Sewing intimidates me. A bit less with each project I make, because it proves I can do it without breaking my machine or stitching through a finger. I also am fortunate to have some dear friends who kindly hold my hand, offer encouragement and don’t laugh at me when I ask silly questions.
I first learned to sew, as I’m sure most of you have, when I was young, at my grandmother’s knee, supplemented with a few basic lessons in home economics at school. Decades later and I became interested again, but it seemed so complicated – the machine, the space needed, the noise, all the teeny bits of equipment...I’m accustomed to a hook and some yarn!
I was “forced” into sewing just over a year ago, when I needed to line a crochet bag I made as a gift. I loved making this bag, from the fantastic Cute n’ Easy Crochet by Nicki Trench, which everyone learning to crochet should own. But the lining. A simple, plain calico – the horror! Scissors! I was afraid to even make one cut. (Perhaps when we’re relatively skilled at one craft, we’re very keen to try other ones, but the complete lack of knowledge leaves us a bit perplexed? Hmmm, there must be a branch of psychology that studies this...)
My lovely friend Jooles came to my rescue, sewing goddess that she is, and calmly coached me throughout the measuring, cutting, pinning and sewing process. The first depression of the foot pedal...Well, here’s the result, complete with a pocket, warmly accepted and appreciated by the gift recipient
And today I get to show off my sewing progress by sharing this!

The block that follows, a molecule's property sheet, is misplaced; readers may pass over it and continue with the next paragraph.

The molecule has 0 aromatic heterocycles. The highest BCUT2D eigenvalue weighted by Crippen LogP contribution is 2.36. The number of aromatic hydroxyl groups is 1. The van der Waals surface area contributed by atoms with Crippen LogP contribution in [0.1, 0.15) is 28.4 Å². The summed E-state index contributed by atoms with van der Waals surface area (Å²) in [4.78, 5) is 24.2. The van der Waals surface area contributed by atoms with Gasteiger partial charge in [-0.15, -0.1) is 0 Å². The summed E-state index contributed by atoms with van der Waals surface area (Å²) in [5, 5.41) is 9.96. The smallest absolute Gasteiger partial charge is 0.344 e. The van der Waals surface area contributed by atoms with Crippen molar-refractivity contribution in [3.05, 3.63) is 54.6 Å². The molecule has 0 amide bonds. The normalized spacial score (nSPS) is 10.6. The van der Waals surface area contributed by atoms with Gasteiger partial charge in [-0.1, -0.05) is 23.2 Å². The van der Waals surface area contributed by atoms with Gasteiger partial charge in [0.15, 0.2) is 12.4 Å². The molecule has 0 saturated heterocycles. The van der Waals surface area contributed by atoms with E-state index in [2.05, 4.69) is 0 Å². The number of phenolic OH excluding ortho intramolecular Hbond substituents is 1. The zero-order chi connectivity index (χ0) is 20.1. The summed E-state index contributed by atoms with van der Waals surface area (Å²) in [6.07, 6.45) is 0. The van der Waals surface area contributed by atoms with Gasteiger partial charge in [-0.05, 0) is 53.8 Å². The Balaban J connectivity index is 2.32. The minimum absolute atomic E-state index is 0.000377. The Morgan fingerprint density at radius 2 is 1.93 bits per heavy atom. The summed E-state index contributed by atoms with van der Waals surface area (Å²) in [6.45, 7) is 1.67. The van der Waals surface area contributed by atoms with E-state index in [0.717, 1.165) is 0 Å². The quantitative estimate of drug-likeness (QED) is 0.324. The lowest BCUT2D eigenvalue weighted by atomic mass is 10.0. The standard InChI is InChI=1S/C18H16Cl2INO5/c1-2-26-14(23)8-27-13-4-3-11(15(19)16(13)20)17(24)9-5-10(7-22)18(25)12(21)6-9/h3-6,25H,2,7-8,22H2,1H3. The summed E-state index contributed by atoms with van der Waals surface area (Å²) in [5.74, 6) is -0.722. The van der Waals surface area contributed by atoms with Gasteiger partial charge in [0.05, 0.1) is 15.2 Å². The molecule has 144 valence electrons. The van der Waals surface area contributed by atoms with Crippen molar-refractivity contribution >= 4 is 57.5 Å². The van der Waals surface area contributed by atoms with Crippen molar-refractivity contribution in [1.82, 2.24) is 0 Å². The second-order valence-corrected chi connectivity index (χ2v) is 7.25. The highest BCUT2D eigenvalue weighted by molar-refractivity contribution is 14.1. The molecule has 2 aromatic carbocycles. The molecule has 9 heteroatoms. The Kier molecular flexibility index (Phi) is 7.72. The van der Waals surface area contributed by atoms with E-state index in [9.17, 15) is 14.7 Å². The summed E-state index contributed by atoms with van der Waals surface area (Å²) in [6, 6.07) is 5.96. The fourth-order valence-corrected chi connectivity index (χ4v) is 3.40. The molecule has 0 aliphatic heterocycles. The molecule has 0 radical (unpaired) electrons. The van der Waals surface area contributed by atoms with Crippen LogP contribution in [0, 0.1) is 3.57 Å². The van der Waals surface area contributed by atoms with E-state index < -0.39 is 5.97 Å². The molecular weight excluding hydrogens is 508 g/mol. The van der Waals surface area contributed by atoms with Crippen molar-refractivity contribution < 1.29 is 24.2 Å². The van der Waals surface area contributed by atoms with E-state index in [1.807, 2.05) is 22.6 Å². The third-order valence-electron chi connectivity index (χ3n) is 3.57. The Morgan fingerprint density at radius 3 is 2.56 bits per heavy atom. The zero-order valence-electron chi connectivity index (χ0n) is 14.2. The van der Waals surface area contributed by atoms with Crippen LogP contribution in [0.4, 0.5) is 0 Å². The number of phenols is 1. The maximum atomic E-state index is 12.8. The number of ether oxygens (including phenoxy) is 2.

Ta-dah! Remember the fabric bundle from my last post? This is a cushion cover for my Grandma’s sewing room. She is my inspiration and my role model, and her sewing skills...well, she is Yoda and I am a very young Luke Skywalker.
|Here's the back of the cushion cover...|
Making this made me happy. I am gaining enough confidence now that I enjoy the process of sewing. I like the anticipation of setting up the machine (I don’t need to consult the instruction book every time I have to thread the needle). I can measure and cut the fabric without worrying I’m going to shred a beautiful fat quarter.
And I even brainstormed some embellishments!
(Here I confess that my creative side took over to save the inexperienced seamstress who twice tried to perfectly line up all the patches, but two stubborn ones refused to stand absolutely straight together. So I used the tape measure ribbon to cover up the seams. The buttons just seemed to bring it all together quite nicely.)
I’m sure this all seems quite daft to you experienced sewing folks out there, but I do hope you can relate a bit, and recognise and appreciate your own talents and confidence. And those of you who are in the same boat as me know you’re not alone!